USDA’s School Lunch program must now comply with the recently signed E.O. 13788

Buy American Act Certified

Buy American Act Certified

On April 18th, 2017, President Donald Trump signed Executive Order #13788 into effect reinforcing the Buy American Act and requiring the US government to start implementing more ‘Buy American and Hire American’ policies with additional scrutiny. This not only affects manufacturers/vendors that sell to the US government, but also farmers that supply produce to school districts, government facilities, and more. More specifically, the USDA’s School Lunch program must now comply with the recently signed EO by discontinuing waivers and preferring procurement from US Farmers.

With EO #13788 following its scheduled timeline, there is increasing pressure for the U.S. Government to implement more scrutinized procurement policies regarding the Buy American Act (BAA). Luckily, there is an easy solution for farmers to proactively meet and exceed increased procurement regulations.

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Protect your Marijuana Strain and Brand using Blockchain and (UPC) Universal Product Code.

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Protect your Marijuana Strain and Brand using Blockchain and (UPC) Universal Product Code.

With Marijuana listed as a Schedule 1 drug in the United States, business owners and growers face strict Federal restrictions. These governmental commerce restrictions pose issues to brand owners and growers wishing to protect their personal Marijuana brands (strains) with trademarks Albeit, some states have begun adopting their own policies regarding Marijuana commerce and trade, the United States Patent and Trade Office (USPTO) presumes ultimate control in distributing trademarks and brand protection.

A trademark is a word, phrase, symbol, or design, or combination of words, phrases, symbols, or designs, that identifies and distinguishes the source of goods of one party from those of others1.  Ultimately, a trademark offers an incredible value-add to brand owners using a brand name that is recognized by consumers which therefore drives customers to their business. Business owners/growers seeking to protect their personalized crops or bring legitimacy to commonly known strains face issues in providing customers with strain and crop assurance due to these strict regulations on Marijuana commerce. Read more of this post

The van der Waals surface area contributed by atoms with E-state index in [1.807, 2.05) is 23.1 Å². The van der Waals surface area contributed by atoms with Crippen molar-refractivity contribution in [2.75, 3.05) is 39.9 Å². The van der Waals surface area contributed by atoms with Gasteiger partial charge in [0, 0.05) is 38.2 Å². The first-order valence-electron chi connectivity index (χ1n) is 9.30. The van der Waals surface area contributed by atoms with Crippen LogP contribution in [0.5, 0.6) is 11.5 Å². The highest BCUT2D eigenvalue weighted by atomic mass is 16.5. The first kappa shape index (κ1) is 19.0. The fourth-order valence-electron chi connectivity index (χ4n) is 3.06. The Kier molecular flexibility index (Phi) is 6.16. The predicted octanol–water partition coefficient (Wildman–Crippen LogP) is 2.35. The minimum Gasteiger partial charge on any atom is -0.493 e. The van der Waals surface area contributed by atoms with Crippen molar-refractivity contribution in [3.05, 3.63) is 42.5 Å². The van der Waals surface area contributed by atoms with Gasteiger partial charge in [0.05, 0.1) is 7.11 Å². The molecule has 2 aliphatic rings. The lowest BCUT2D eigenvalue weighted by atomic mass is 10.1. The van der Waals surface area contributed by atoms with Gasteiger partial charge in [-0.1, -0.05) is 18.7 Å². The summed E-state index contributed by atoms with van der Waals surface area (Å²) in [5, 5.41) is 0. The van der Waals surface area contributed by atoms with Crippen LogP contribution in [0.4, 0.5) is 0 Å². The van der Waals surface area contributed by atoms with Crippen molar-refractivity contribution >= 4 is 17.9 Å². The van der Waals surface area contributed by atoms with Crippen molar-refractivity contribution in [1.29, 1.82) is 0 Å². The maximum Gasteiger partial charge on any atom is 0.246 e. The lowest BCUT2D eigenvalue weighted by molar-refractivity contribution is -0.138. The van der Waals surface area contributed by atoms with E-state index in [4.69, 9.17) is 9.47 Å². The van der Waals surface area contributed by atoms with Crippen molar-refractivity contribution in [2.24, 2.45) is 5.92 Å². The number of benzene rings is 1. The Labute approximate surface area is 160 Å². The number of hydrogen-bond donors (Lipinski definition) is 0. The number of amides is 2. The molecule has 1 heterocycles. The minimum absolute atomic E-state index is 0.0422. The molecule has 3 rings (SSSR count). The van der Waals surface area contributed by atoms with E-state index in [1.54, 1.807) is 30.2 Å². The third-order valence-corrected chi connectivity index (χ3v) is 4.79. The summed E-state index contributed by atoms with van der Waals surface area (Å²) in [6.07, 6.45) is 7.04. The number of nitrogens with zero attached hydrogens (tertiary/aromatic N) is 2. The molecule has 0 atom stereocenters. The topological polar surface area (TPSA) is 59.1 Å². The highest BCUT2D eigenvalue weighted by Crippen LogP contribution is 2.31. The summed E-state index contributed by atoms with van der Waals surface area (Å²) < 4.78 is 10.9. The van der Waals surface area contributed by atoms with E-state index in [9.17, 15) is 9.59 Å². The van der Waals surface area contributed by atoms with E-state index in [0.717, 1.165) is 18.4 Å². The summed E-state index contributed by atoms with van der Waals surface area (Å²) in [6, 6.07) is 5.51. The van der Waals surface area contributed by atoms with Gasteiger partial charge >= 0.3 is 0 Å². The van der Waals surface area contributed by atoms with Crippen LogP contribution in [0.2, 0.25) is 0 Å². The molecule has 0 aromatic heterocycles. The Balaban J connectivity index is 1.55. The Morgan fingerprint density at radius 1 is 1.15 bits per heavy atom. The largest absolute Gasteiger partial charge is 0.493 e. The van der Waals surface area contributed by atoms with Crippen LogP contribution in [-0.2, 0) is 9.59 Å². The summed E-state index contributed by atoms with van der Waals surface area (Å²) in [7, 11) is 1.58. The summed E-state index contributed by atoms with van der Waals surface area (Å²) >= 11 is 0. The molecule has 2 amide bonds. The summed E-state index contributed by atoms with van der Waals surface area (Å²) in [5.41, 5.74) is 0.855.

Adam Reiser: Trump administration struggles to enforce ‘Buy American’ EO 13788

Nearly eight months after President Donald J. Trump signed his executive order “Buy American and Hire American,” an expert on certifying whether goods are made in the United States shared with Big League Politics the challenges in certification and enforcing Trump’s intentions.

 

 

 

Adam Reiser, the CEO and founder of Certified, Inc., told Big League Politics he is seeing no action in the executive branch to move the president’s executive order forward.

A source familiar with how the White House drafted the executive order told Big League Politics: “There are zero teeth in it, you know? Let’s of fanfare, lots of publicity, back-slapping and hand-shaking with Trump–and now, it is getting resisted, like as if it meant nothing.”

According to the president’s directive, all agencies were supposed to have turned into both the Department of Commerce and the Office of Management and Budget how they plan to comply. These plans are to include, searchable databases of certified vendors, storage arrangements for the documents and simplifications of their internal procurement procedures.

Reiser said Trump’s executive order was the president’s attempt to bring federal procurement back in synch with the law.

The Buy American Act of 1933 was signed by President Herbert Hoover the day before he handed over the White House to President Franklin D. Roosevelt. The Act was championed by Rep. Joseph W. Byrne, (D.-Tenn.), then the chairman of the House Appropriations Committee and later Speaker of the House.

Byrne’s idea was that given support by the Hearst newspapers and by Hoover’s Commissioner of Customs Francis F.A. Eble, who would go on to start the Buy American Club.

“The law says that the U.S. government has to show preferential treatment to U.S. manufacturers,” Reiser said. “It is so the government has to buy from its own.”

Reiser said that from the 1970s, the federal government has been providing waivers to the 1933 law. “In the 1980s and 1990s, it has picked up big-time.”

When the president signed Executive Order 13788, the White House was optimistic.

President Donald J. Trump holding his Executive Order 13788 at the April 18, 2017 Kenosha, Wis., signing ceremony. (White House photo)

A senior administration official speaking on background on Easter Monday, the day before the executive order was signed in the headquarters of the tool company Snap-On in Kenosha, Wisconsin, said the executive order would correct the abuse of the Buy American Act waiver process.

“Okay, so the culture immediately changes across the agencies.  We have a lax enforcement, lax monitoring, lax compliance,” the official said. Read more of this post

Company Ignored Trump’s Threats over Outsourcing Jobs to Mexico

Rexnord Ships Jobs to Mexico

Rexnord Ships Jobs to Mexico

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President-elect Trump called out Rexnord, a global industrial company, on Twitter for “viciously firing” its employees in a planned move to Mexico. Unlike the deal he brokered at a nearby Carrier plant, there was no deal to save the 300 jobs.

 

Buy American, Hire American President Trump

Snap-on CEO: Manufacturing has a PR Problem

By Published April 18, 2017Business Leaders FOXBusiness

Snap-on chairman and CEO Nick Pinchuk on President Trump’s visit to the company’s headquarters in Wisconsin.